The Nordic countries have been in the top 10 ever since we started measuring happiness this way. But what if what the region has had success with is, in fact, implementing a set of policies that decrease the number of people living lives of abject misery. Or put differently: The Nordics are good at minimizing unhappiness. And if we see it that way… maybe Nordic people are not even be that happy. They are just not unhappy…?
Can you survive a crisis by means of… trust?
According to the World Happiness Report, even though the Nordic region is collectively topping the list, "there seems to be no secret sauce specific to Nordic happiness that is unavailable to others. There is rather a more general recipe for creating delighted citizens". And ‘trust’ looks like a real keyword in this recipe: A high level of trust in other people, institutions, businesses, and the government is a general characteristic of the Nordic region. "High-trusting" societies, they’re called.
Historically, trust has proven to be essential for a country in terms of securing a quick(er) rebound from a crisis – like the COVID-19 crisis. "As revealed by earlier studies of earthquakes, floods, storms, tsunamis, and even economic crisis, a high trust society quite naturally looks for and finds co-operative ways to work together to repair the damage and rebuild better lives," the editors of the World Happiness Report 2020 stated. So, the phenomenon of trust might turn out to be crucial in the fight for increasing the happiness of citizens worldwide in the years to come, post-COVID-19.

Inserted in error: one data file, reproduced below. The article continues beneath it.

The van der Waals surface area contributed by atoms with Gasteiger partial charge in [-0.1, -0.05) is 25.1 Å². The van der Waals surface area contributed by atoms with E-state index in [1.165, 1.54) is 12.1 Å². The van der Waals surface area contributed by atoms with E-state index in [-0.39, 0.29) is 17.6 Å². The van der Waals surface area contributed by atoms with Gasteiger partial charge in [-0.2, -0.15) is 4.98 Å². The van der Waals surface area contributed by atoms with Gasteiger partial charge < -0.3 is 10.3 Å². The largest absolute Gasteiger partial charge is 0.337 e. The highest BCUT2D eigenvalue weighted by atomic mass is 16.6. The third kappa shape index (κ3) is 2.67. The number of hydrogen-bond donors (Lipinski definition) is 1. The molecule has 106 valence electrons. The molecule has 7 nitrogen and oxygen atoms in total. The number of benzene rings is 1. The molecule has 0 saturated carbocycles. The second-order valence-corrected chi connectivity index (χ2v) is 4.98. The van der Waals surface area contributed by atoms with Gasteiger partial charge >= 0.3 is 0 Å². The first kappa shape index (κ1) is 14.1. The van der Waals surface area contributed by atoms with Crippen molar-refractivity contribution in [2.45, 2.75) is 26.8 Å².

Is happiness here to stay?
Every year, on the occasion of the World Happiness Report, the Nordics have their high level of happiness pointed out. And even though it’s always nice to be in the top league, let’s bear in mind the difference in both culture and mindset of different nations. Let’s bear in mind that more than one Nordic person have – undoubtedly – said: “What? We’re not that happy! Or… is everyone here but me?” Some might even think of the yearly event as a competition where it is worth exaggerating your happiness a bit just to outpace your neighboring countries… who knows?
One thing is the measured and perceived level of happiness of a people. Another thing is how this is actually experienced in everyday life. A third thing is how this is actively taken into account in public policy objectives. And as of now, this is where the Nordics have to look across country borders for inspiration. For instance, in New Zealand's budget for May 2019, Prime Minister Jacinda Arden decided to prioritize wellbeing over economic growth.
As we all know, a lot in this world is temporary. Will the Nordic region be the happiest in 10 years? Will we change the way we perceive happiness and life satisfaction in general – and will that effect the results of future surveys? Time will show.
We are curious to see what this year's report on happiness, published today, will show. Hopefully, it will lead to discussions on wellbeing and life quality, initiating an increase in happiness around the globe.